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AuthorKarl, Michael Maximiliandc.contributor.author
Date of accession2019-04-04T14:24:49Zdc.date.accessioned
Available in OPARU since2019-04-04T14:24:49Zdc.date.available
Year of creation2018dc.date.created
Date of first publication2019-04-04dc.date.issued
AbstractEven though Clostridium aceticum is the first described acetogen, no reproducible protocol for genetic modification has been published in a peer-reviewed scientific article. Furthermore, C. aceticum possesses cytochromes with still unknown function. In general, cytochromes are involved in energy metabolism and are therefore promising targets for metabolic engineering approaches in order to overcome energetic constrains ever present in acetogens. Consequently, a transformation protocol for C. aceticum cells was developed during this study. Restriction analysis identified the REase Cac1496I as the main obstacle for electrotransformation and probably conjugation. Consequently, the pMK80 plasmids without respective recognition sites were constructed showing resistance to Cac1496I and MvaI digestion. Electrotransformation applying the Molitor protocol in combination with the pMK83 plasmid resulted in recombinant C. aceticum strains. This protocol is also suitable to electrotransform the phylogenetically related acetogen Clostridium formicaceticum. Oxford Nanopore Technology (ONT) sequencing generates long DNA reads, which can be used in combination with accurate Illumina reads to produce high quality and closed genome assemblies. Since C. formicaceticum was genetically modified for the first time during this study and Clostridium coskatii is an industrial relevant acetogen, both organisms were resequenced using the MinION device. The complete genome sequence of C. formicaceticum and C. coskatii were resolved using ONT R9.4 and Illumina MiSeq reads. Therefore, different assembling tools were employed and evaluated giving detailed assembly statistics. Categorisation of annotated CDS into COGs was conducted. Assembly of the C. coskatii genome revealed a second closed contig. Coverage, GC content, and BLAST comparison clearly indicated the presence of a native plasmid, which was ultimately confirmed by isolation and analytic digestion.dc.description.abstract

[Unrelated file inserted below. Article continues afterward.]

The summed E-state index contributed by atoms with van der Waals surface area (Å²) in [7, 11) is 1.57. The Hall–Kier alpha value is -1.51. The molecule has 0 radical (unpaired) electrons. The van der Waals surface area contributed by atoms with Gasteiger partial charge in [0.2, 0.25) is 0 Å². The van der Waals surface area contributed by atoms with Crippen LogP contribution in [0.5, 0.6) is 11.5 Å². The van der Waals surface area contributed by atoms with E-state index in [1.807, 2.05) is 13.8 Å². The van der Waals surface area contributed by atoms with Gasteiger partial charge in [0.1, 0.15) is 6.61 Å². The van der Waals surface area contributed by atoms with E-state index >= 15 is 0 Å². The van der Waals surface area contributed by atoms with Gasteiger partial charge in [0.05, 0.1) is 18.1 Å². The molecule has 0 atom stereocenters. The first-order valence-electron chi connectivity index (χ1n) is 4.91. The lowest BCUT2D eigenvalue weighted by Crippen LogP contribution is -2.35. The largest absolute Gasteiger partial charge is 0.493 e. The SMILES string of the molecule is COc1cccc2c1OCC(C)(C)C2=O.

Languageendc.language.iso
PublisherUniversität Ulmdc.publisher
LicenseStandarddc.rights
Link to license texthttps://oparu.uni-ulm.de/xmlui/license_v3dc.rights.uri
KeywordSequenzanalysedc.subject
KeywordDNAdc.subject
KeywordClostridium coskatiidc.subject
KeywordClostridium formicaceticumdc.subject
KeywordDesoxyribonucleic aciddc.subject
Dewey Decimal GroupDDC 540 / Chemistry & allied sciencesdc.subject.ddc
Dewey Decimal GroupDDC 570 / Life sciencesdc.subject.ddc
LCSHClostridium; Biotechnologydc.subject.lcsh
LCSHNucleotide sequencedc.subject.lcsh
LCSHNucleotides; Analysisdc.subject.lcsh
LCSHGenetic transformationdc.subject.lcsh
LCSHElectroporationdc.subject.lcsh
LCSHPlasmidsdc.subject.lcsh
TitleInsights into old and new acetogens: transformation barriers and genomicsdc.title
Resource typeDissertationdc.type
Date of acceptance2018-12-13dcterms.dateAccepted
RefereeDürre, Peterdc.contributor.referee
RefereeEikmanns, Bernharddc.contributor.referee
DOIhttp://dx.doi.org/10.18725/OPARU-13161dc.identifier.doi
PPN1663518874dc.identifier.ppn
URNhttp://nbn-resolving.de/urn:nbn:de:bsz:289-oparu-13218-3dc.identifier.urn
GNDClostridiumdc.subject.gnd
GNDClostridium aceticumdc.subject.gnd
GNDSequenzanalyse <Chemie>dc.subject.gnd
GNDDNS-Sequenzdc.subject.gnd
GNDGentransferdc.subject.gnd
GNDElektroporationdc.subject.gnd
GNDPlasmiddc.subject.gnd
GNDDNSdc.subject.gnd
FacultyFakultät für Naturwissenschaftenuulm.affiliationGeneral
InstitutionInstitut für Mikrobiologie und Biotechnologieuulm.affiliationSpecific
Grantor of degreeFakultät für Naturwissenschaftenuulm.thesisGrantor
DCMI TypeTextuulm.typeDCMI
CategoryPublikationenuulm.category
Bibliographyuulmuulm.bibliographie


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